The Task Force then considered whether to wait for revised regulations from the California Department of Health Care Services or attempt to pass an urgency statute through the legislature. The revised regulations approval process of DHCS was deemed too slow, and the legislative approach was endorsed.
This structure was introduced to the legislature as SB 1248. That bill has been endorsed by both political parties. It was passed by the Senate easily, and we expect the Assembly to pass it in August based on the Assembly Appropriations Committee’s recommendation. Governor Brown will most likely sign the bill by the end of September.
In addition, the bill requires the various departments to “adopt emergency regulations … necessary for the immediate preservation of the public peace, health, or safety.” The intent is for all departments, including the Department of Insurance, to approve new Partnership filings within 90 to 120 days, assuming such filings would be submitted very shortly after the bill becomes law.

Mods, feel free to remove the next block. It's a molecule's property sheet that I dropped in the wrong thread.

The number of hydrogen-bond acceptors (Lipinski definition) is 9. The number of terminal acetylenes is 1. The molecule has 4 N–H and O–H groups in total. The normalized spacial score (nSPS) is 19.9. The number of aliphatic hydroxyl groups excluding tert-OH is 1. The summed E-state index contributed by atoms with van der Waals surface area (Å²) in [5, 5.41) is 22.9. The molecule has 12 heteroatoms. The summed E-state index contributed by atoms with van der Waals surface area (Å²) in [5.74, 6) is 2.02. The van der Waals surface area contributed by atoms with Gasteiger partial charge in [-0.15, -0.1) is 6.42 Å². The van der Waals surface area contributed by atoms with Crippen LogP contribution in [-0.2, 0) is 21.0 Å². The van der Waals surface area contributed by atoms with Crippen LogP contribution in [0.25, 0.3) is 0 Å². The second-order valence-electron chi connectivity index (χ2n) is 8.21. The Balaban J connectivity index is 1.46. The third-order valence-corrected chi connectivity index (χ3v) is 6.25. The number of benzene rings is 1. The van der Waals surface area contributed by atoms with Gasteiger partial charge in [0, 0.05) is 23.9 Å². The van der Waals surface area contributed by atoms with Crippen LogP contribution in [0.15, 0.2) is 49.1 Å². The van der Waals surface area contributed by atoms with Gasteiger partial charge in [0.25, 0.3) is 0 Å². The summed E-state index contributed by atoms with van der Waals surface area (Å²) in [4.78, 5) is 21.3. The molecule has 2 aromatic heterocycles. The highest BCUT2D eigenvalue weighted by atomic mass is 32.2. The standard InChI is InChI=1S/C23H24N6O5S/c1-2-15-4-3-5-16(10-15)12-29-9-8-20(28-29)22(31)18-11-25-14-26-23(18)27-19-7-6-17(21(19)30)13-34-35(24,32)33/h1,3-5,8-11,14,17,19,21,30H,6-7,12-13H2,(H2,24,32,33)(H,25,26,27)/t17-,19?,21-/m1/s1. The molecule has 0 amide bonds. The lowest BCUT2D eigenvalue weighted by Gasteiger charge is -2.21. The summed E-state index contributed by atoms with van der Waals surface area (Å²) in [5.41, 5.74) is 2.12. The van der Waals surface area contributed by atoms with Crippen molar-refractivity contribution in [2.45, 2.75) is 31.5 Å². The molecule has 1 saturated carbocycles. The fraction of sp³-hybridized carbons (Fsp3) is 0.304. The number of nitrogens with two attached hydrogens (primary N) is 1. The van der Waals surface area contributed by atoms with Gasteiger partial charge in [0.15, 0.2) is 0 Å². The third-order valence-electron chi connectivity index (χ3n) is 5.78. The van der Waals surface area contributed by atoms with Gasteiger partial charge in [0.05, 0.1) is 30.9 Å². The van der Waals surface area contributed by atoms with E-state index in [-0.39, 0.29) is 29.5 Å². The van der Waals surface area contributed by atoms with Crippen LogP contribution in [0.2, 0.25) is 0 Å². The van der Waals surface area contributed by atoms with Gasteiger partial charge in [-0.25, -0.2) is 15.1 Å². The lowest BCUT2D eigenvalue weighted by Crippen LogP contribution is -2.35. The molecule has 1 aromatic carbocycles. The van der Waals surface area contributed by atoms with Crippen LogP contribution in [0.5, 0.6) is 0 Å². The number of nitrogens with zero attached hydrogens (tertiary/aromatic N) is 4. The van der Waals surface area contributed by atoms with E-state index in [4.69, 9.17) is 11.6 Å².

Whew! Sacramento works in strange ways. I have a political science degree from Stanford, but I was never taught the intricate machinations that occur inside our state government. I don’t pretend to understand completely what goes on. The good news is that I probably don’t need to, and that some folks in the Task Force are passionate and want to push this process on to a conclusion.
The Task Force has made significant progress, but this would only begin the process. As its immediate goals, the Task Force also needs to:
1. Convince the insurance carriers that such Partnership policies could be filed expeditiously and with minimum expense;
2. Convince the insurance carriers that such policies could be saleable in volume and be flexible enough to ensure future profitability;
3. Educate the public with a major campaign on the need for long-term care protection.
4. Convince agents that they can create a new long-term care market and sell what is essentially lifetime coverage, based on premiums a client can afford.
5. Educate agents and get them excited enough to sell Partnership policies again.
Long-term care expenses are going to skyrocket in about ten years when the baby-boomers begin to reach their eighties. Billions of dollars of Medi-Cal expense can be saved if this new Partnership program works. It can also be duplicated in other states. Anyone want to join in this effort?
Louis H. Brownstone is Chairman, California Long-Term Care Insurance Services, Inc., past-Chairman of the National LTC Network and Government Relations Chair of NAIFA SF-Peninsula. Reach him at firstname.lastname@example.org